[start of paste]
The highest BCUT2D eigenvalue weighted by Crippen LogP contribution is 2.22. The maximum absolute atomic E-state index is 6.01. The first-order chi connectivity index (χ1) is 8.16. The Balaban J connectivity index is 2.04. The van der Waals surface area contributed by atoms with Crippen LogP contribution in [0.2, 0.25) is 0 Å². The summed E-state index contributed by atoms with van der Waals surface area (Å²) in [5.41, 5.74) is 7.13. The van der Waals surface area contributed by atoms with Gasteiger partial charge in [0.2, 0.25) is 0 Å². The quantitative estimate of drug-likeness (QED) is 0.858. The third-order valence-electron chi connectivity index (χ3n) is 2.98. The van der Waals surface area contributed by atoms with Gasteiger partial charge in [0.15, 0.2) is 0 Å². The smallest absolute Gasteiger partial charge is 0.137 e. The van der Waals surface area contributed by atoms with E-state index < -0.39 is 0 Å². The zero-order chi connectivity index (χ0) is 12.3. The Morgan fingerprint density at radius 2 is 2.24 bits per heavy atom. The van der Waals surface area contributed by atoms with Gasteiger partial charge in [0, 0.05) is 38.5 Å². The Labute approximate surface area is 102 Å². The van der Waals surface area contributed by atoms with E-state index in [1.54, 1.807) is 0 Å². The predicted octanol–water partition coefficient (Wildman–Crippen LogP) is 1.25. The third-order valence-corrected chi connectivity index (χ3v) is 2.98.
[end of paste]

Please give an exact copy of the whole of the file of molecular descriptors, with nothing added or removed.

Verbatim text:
The highest BCUT2D eigenvalue weighted by Crippen LogP contribution is 2.22. The maximum absolute atomic E-state index is 6.01. The first-order chi connectivity index (χ1) is 8.16. The Balaban J connectivity index is 2.04. The van der Waals surface area contributed by atoms with Crippen LogP contribution in [0.2, 0.25) is 0 Å². The summed E-state index contributed by atoms with van der Waals surface area (Å²) in [5.41, 5.74) is 7.13. The van der Waals surface area contributed by atoms with Gasteiger partial charge in [0.2, 0.25) is 0 Å². The quantitative estimate of drug-likeness (QED) is 0.858. The third-order valence-electron chi connectivity index (χ3n) is 2.98. The van der Waals surface area contributed by atoms with Gasteiger partial charge in [0.15, 0.2) is 0 Å². The smallest absolute Gasteiger partial charge is 0.137 e. The van der Waals surface area contributed by atoms with E-state index < -0.39 is 0 Å². The zero-order chi connectivity index (χ0) is 12.3. The Morgan fingerprint density at radius 2 is 2.24 bits per heavy atom. The van der Waals surface area contributed by atoms with Gasteiger partial charge in [0, 0.05) is 38.5 Å². The Labute approximate surface area is 102 Å². The van der Waals surface area contributed by atoms with E-state index in [1.54, 1.807) is 0 Å². The predicted octanol–water partition coefficient (Wildman–Crippen LogP) is 1.25. The third-order valence-corrected chi connectivity index (χ3v) is 2.98.